Third, my grocery store did not have fennel (!!), so I used 2 leeks. For the garlic, the recipe calls for 12 cloves: I highly recommend you use a mini food processor to chop the garlic and be ready for the aroma to invade every inch of your condo.


Fourth: I asked the butcher in my grocery store to butterfly or roll out the pork butt. He left way too much fat and connecting tissues. I removed some, but unfortunately not enough. 

Fifth, I used reusable silicone ties instead of kitchen twine to hold porchetta together.


The final results (scroll to the top), were delicious. Instead of making a sandwich, as Domenica suggests in the book, I ate my porchetta with a simple salad of mixed greens, thinly sliced radishes, snow peas and a combination of lemon juice and olive oil.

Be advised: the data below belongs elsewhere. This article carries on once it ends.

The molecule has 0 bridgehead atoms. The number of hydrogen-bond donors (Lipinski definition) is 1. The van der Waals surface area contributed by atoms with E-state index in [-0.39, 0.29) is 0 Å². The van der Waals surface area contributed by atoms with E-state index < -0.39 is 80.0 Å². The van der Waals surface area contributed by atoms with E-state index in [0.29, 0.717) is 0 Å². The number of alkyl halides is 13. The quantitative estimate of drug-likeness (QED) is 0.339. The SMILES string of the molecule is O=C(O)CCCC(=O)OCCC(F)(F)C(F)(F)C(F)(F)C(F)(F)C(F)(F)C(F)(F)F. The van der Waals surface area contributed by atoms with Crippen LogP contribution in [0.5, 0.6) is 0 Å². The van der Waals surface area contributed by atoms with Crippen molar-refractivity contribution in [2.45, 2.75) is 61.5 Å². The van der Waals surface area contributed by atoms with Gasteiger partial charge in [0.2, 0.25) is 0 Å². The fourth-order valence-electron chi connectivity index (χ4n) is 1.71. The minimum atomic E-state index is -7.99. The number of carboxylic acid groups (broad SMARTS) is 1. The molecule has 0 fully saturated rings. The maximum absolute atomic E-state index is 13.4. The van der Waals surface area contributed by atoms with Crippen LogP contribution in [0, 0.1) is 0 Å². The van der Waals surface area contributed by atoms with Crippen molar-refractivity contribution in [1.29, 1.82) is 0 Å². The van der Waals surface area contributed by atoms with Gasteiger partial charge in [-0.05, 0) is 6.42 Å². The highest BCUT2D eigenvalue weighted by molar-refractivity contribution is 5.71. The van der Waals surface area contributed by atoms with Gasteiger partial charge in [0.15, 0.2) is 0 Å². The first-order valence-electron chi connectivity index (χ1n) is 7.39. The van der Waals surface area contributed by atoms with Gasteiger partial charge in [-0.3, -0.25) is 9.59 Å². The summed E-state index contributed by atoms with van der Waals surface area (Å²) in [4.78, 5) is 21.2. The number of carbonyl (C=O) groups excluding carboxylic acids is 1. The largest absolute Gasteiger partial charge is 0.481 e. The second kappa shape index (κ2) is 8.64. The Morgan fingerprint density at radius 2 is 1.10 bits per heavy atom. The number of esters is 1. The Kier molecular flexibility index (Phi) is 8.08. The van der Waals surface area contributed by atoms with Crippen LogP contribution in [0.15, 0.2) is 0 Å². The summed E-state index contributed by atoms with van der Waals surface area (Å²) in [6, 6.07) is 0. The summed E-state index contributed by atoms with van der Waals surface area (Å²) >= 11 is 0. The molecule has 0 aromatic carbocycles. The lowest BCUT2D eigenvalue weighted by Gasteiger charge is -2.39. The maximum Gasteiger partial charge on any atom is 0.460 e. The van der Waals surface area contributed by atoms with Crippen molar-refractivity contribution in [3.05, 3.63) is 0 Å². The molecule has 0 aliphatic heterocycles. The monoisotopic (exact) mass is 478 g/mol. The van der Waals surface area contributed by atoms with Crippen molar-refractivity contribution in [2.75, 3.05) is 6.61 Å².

I had A LOT of leftovers, which per Domenica's suggestion I turned into a meat sauce by simmering porchetta in a mixture of sauteed carrots, onions, celery and tomato sauce.

Here's a similar recipe from Domenica's Rustic Italian cookbook.

3/4/19

Meatless Monday: Roasted Artichoke With Garlic & Parsley


Last week I received one of the largest artichokes I've ever seen in my life in my order from the Washington's Green Grocer. Luckily, they also linked to a recipe from Tasty that was incredibly easy to follow.

You cut off the top and the bottom of the artichoke, tear off some of the bottom petals, then drizzle the cut side of the artichoke with lemon juice and olive oil, season with salt, top with microplane'd garlic and chopped parsley. I left out the cheese because I did not have it.

You then wrap up the artichoke in aluminum foil and roast it for about an hour depending on the size at 425F. I served mine (to myself) topped with freshly chopped parsley and a side of Ranch dressing. I then cut up the artichoke heart and made a salad with it with potatoes, cucumbers and leftover Ranch.


How do YOU usually prepare an artichoke?